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New England Briefly Dries Out Between Storms

A widespread soaking of rain last night produced 1-3 inch rain amounts. New England has avoided the worst potential flooding impacts as 4-5 inch amounts failed to occur overnight. Still, twenty-four rivers across New England are at or expected to reach minor flood stage. This includes three rivers expected to reach moderate flood stage. These rivers are the Pawtuxet River at Cranston, RI; Wood River at Hope Valley, RI and Connecticut River at Middle Haddam, CT.


River gauges at or expected to reach flood stage as of 8:45am:


The heaviest of the rain has shifted offshore, but showers (snow showers for eastern Maine) will persist through much of the day today as low pressure hangs offshore. Rainfall will gradually end from west to east through this afternoon and evening. There will be a stiff breeze throughout today, so it will be cool, raw and damp day. A wind advisory is in effect for Cape Cod and the Islands.


Expected weather around midday today:


Temperatures Thursday will be generally cooler than this past week, but that really just means closer to average. Friday will be a much nicer day, with partly cloudy to mostly sunny skies. The temperature spread on Friday will be very spring-like with western areas reaching for the 50s amid sunshine while eastern areas will remain under a chilly northeast flow off the ocean, keeping things cooler.



Saturday will be another quiet and dry day, but clouds will be thickening ahead of our next system. This system will involve a primary low tracking to the north of New England with a secondary low forming near southern New England. As usual, the track of the secondary low along with how fast it can strengthen will determine impacts to New England.



As of now, it appears that the secondary low will take a more inland track, well inside the benchmark. This increases the likelihood of this storm being another soaking rain event for southern New England and the lower elevations of northern New England as mild air gets pulled into New England. The higher elevations of northern New England are looking at the prospect of several inches of snow.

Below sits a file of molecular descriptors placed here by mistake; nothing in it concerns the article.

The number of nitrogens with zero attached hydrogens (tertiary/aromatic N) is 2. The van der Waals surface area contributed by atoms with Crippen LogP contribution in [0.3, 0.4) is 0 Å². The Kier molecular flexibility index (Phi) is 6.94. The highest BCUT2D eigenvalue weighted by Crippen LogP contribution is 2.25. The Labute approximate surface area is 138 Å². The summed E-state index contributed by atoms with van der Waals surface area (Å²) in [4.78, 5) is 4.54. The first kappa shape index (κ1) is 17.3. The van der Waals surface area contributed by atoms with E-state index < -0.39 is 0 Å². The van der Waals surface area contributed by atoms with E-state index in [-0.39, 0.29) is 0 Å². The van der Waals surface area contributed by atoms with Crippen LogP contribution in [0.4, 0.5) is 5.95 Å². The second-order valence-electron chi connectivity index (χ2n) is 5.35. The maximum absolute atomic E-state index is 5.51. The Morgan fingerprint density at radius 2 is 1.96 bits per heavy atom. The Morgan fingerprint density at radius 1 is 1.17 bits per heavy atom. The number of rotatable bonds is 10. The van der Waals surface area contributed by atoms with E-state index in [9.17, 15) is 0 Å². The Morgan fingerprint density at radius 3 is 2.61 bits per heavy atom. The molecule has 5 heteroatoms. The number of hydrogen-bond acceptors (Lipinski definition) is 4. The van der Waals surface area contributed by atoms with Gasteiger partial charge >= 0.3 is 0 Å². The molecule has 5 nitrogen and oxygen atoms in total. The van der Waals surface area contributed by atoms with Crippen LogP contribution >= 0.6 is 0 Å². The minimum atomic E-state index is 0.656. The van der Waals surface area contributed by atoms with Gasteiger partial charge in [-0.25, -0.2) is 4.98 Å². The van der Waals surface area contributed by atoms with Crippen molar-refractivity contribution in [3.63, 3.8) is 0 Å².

This storm could be a situation where many areas of New England begin as snow, but the rain/snow line inches northward as Saturday night wears on. The strength of the secondary low will play into this potential. The speed at which it strengthens will determine how long some areas stay with snowfall.


Euro showing potential weather Sunday morning. This is certainly NOT locked in yet:



Should the storm rapidly strengthen, it could result in a ski-country snowstorm with signals showing potentially 6+ inches of snow for the mountains (mainly above 2,000 feet). As of now, the White Mountains appear to be the most likely area to see amounts this high. Overall, this is looking like a true spring storm with elevation playing a large role in snowfall.


Probability of snow accumulating at least 2 inches by Sunday morning:


Areas that see mainly rain will have the chance to see more soaking rainfall with another widespread inch of rain. This may renew some minor flooding concerns as rivers are already running high after this wet week. How much rain may fall and where the heaviest rain will set up remains to be seen.


Very high astronomical tides are likely this weekend. Add in a deepening low pressure system, and there is a risk of coastal flooding. As usual, exact timing and intensity of the strongest winds will determine the extent of this threat. The Sunday morning high tide is looking to be the highest one at the moment.


It will likely turn briefly cooler after the storm, but it will dry out with a more prolonged break in storm systems to start next week. Generally above average temperatures look to continue next week (again, after a cool down post-storm). Long term signals are pointing toward a cooler second half of March.








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